We are facing a political threat, a totalitarian Islamist threat that manifests in terrorism. Journalists are defending something which is elementary to our democracy: our freedom to breathe and to laugh.
Caroline Fourest worked at Charlie Hebdo when it re-published the cartoons of the Prophet Mohamed. Karima Bennoune interviewed her for openDemocracy on the day of the Paris attacks.
Karima Bennoune: What is your political analysis of the attack against the Charlie Hebdo paper where you used to work? How should we understand it?
Caroline Fourest: Charlie Hebdo has received death threats for more than ten years, since the explosion of the affair of the Mohamed cartoons almost 10 years ago. For Anglophone readers, I should explain that the paper occupies a very particular place on the French political spectrum. It is very leftwing, very anti-racist and very secular all at the same time. It represents something that we cherish in France, this balance to which we are very attached between, on the one hand, the defense of secularism and the struggle against religious fanaticisms in any religion, and on the other, the fight against racism. This is what is so unacceptable for the jihadists. In France, this is what they reject the most.
Charlie Hebdo re-published the Danish cartoons in solidarity with the Danish cartoonists who were threatened with death in 2006. It is a paper in the skeptical tradition and it makes fun of all religions, so it decided to show these drawings that had not been shown elsewhere. They had not been published in the US for fear of attack, or because of the fear of shocking religious sensibilities. Re-publishing these drawings was our way of defending freedom of expression when faced with fanatics.
We published a cartoon that tried to differentiate Mohamed from the fundamentalists and showed how upset he was with the stupidity of their violent response to the Danish drawings. (Interviewer’s note: The cartoon in question shows the Prophet Mohamed holding his head in his hands, crying, and saying “it is hard to be loved by idiots.” It is most relevant this week.) Since the time we published those cartoons, we have received death threats at Charlie Hebdo. We faced a court case brought by a Muslim organization which we won. Charlie continued to draw against all religions. We drew against the Pope. But there was more of a polemic when we drew Mohamed. The headquarters of the paper was burned in 2011 in a criminal arson attack. So Charlie Hebdo took refuge in another location where there was a lot of security. They did not even have the name of the newspaper displayed outside. My former colleagues and comrades who were killed on January 7th had been under police protection since 2006. Their lives were never the same since this affair. They knew they were hated by the fanatics.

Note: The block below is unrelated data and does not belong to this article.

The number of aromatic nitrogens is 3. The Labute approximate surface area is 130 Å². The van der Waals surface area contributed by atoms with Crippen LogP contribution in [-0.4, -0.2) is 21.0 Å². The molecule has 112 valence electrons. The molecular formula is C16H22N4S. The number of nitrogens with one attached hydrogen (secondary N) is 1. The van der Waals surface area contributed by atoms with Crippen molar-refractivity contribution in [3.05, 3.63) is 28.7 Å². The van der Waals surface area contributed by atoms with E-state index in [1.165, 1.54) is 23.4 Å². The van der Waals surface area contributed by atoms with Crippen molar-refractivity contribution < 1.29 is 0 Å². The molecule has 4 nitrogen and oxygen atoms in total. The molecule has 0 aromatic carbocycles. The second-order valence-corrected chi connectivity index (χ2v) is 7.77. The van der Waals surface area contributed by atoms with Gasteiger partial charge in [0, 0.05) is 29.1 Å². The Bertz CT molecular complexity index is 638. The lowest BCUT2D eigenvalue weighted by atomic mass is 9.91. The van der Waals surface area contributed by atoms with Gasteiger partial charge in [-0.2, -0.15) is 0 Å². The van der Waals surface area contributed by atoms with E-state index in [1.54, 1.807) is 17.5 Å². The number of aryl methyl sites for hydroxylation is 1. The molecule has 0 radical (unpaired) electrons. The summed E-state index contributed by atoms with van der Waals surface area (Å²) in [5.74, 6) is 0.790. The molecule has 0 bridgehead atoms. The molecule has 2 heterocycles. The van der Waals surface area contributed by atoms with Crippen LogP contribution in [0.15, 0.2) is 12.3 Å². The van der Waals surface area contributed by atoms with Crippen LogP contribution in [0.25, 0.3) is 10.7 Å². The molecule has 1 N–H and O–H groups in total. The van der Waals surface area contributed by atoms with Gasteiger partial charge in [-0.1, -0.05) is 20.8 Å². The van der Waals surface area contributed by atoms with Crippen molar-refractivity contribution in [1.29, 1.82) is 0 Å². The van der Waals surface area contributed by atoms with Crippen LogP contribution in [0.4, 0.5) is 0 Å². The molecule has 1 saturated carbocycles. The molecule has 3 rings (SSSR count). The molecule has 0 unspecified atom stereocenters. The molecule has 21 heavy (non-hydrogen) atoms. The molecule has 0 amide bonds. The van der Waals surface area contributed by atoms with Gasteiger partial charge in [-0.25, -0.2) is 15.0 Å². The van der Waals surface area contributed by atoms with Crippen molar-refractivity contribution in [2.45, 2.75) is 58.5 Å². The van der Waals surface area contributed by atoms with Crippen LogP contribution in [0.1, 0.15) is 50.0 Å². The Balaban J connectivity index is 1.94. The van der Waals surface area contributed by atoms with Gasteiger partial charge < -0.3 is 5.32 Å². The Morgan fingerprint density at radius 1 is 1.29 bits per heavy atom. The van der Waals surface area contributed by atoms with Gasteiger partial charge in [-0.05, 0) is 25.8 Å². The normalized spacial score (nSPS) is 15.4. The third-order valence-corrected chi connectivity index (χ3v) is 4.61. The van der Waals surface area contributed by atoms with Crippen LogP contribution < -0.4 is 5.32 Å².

KB: What are the best ways for the international community to respond to this attack, and what are the best ways for progressives and secularists elsewhere to stand in solidarity with the victims?